Advanced Platform Technology Center
Matthew Schiefer, PhD
Dr. Schiefer is a researcher at the Louis Stokes Cleveland Veterans Affairs Medical Center (LSCVAMC) and an instructor at Case Western Reserve University. His research is in the field of Neural Engineering, a sub-field of Biomedical Engineering, focusing on understanding the peripheral nerve response to eating and the development and assessment of stimulus waveforms applied to the vagal and splanchnic nerves to produce a sense of satiety and reduce obesity.
Dr. Schiefer is a Co-Investigator with:
Dr. Kingman Strohl, focusing on hypoglossal nerve stimulation for treating obstructive sleep apnea (OSA)
Drs. Dustin Tyler and Jonathan Miller, focusing on spinal cord stimulation to reduce chronic pain
Dr. Frank Jacono, focusing on vagal nerve stimulation to treat sepsis
In the past, Dr. Schiefer focused on designing neural interfaces for peripheral neuroprostheses through computer simulations and acute (short-term) evaluations in humans. His most recent project investigated the restoration of sensation in upper extremity amputees and the functional improvement that could be provided through restored sensation.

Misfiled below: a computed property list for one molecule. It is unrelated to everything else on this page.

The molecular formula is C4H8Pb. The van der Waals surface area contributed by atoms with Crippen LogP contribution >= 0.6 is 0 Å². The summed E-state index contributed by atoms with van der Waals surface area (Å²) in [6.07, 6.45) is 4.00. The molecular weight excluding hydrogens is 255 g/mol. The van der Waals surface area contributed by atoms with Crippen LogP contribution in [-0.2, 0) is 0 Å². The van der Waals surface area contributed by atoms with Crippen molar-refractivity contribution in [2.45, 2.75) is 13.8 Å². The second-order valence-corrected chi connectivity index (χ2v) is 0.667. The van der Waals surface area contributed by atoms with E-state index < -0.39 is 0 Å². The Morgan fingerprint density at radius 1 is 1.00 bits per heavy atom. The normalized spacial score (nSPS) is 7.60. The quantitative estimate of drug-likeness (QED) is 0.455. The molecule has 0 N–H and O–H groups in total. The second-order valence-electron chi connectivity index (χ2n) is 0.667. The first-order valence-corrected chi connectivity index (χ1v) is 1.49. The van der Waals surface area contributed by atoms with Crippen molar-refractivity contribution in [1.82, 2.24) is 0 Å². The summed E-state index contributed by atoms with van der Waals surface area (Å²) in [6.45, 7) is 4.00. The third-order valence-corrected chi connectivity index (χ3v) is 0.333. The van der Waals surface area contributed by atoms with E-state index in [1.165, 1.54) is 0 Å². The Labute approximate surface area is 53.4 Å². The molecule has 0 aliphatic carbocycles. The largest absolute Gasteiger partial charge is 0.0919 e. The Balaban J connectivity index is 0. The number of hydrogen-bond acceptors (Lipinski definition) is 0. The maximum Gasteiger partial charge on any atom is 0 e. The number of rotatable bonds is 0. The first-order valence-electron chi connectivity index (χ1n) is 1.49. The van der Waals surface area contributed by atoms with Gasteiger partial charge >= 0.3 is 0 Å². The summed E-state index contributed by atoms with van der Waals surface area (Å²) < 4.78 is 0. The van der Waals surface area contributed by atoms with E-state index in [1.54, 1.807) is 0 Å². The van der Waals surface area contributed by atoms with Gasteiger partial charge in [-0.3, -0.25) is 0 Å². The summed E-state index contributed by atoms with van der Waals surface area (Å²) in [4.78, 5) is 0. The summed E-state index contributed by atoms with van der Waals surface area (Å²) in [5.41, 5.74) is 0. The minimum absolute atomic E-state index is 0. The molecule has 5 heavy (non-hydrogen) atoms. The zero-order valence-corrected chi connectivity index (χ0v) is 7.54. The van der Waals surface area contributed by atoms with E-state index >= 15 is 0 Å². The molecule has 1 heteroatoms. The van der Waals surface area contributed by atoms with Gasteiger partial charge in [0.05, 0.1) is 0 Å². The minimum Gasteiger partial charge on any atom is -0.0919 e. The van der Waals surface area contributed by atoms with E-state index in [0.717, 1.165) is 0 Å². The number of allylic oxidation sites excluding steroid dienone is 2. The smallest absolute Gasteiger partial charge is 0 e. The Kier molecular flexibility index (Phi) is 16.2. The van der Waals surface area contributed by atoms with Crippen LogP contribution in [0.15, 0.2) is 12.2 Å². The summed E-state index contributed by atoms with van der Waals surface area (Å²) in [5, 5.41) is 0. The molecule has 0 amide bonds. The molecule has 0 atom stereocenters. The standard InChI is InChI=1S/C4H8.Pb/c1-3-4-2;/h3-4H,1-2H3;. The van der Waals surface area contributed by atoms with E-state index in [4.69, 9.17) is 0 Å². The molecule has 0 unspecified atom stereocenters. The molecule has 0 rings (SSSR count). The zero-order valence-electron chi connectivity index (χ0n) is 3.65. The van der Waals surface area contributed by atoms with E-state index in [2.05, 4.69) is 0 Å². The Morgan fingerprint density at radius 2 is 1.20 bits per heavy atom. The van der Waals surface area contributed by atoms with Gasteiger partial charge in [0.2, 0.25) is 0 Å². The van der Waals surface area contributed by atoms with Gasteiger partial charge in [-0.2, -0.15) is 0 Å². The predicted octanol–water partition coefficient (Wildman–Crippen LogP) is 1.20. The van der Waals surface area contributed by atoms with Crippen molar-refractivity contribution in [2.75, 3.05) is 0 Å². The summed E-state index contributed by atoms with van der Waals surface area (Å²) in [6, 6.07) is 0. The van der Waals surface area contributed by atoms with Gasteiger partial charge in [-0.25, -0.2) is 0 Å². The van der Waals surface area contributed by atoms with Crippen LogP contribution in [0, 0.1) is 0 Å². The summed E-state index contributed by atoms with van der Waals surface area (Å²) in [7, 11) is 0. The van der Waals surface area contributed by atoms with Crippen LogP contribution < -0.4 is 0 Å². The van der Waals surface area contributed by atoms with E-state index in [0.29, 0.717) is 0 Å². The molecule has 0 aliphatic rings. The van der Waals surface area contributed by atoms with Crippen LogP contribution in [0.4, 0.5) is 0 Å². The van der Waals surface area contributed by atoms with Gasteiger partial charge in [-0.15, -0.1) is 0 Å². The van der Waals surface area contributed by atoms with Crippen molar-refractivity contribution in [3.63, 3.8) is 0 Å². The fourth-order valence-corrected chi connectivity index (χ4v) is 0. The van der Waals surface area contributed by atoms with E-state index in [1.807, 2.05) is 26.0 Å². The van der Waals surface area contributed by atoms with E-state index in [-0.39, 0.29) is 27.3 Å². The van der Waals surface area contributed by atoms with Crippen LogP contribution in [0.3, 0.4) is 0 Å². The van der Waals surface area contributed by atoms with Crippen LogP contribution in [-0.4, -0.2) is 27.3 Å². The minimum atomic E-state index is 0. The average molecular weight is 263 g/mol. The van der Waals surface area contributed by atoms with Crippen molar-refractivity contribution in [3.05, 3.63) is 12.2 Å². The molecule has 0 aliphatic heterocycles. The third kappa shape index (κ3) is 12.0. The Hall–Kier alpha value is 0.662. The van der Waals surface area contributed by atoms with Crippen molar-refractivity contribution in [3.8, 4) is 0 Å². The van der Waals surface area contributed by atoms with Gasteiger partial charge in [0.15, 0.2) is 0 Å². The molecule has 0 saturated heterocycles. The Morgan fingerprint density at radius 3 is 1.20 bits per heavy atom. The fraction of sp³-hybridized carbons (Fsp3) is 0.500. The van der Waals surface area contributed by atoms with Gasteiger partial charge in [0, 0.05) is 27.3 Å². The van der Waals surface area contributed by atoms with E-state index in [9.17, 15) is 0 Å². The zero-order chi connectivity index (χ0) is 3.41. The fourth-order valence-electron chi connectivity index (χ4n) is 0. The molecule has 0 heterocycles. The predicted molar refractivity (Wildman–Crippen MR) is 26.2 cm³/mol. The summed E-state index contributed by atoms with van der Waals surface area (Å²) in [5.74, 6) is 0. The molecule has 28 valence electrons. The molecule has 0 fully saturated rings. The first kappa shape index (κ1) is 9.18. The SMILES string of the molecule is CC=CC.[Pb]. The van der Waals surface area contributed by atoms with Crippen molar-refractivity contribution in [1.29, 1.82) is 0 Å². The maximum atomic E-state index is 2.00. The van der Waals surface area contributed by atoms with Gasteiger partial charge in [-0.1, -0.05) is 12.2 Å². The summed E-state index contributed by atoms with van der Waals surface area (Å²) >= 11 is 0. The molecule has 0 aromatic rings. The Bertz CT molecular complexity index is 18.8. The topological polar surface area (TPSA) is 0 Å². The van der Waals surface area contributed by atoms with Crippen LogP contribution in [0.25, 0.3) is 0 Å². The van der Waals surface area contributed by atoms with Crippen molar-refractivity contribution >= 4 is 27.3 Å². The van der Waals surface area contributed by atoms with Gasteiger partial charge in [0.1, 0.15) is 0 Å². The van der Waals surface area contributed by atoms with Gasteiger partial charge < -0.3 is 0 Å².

Photo: From the "Model-driven Design of Optimal Electrodes and Stimulation" project. APT Center Investigators are applying finite element method computer models to simulate the complicated spread of electric current throughout realistic, histologically-derived, 3D representations of human nerves. Biomechanical models are also being combined with these neural models to predict the functional outcomes that can be expected at the muscle or joint level. Using statistical methods, the optimal size, shape, number and distribution of contacts and within a nerve cuff electrode can be determined. These computer simulations have allowed the cuff to be appropriately designed for each target nerve, balancing the engineering and manufacturing constraints with the clinical requirements. Dr. Schiefer is a principal investigator on this project.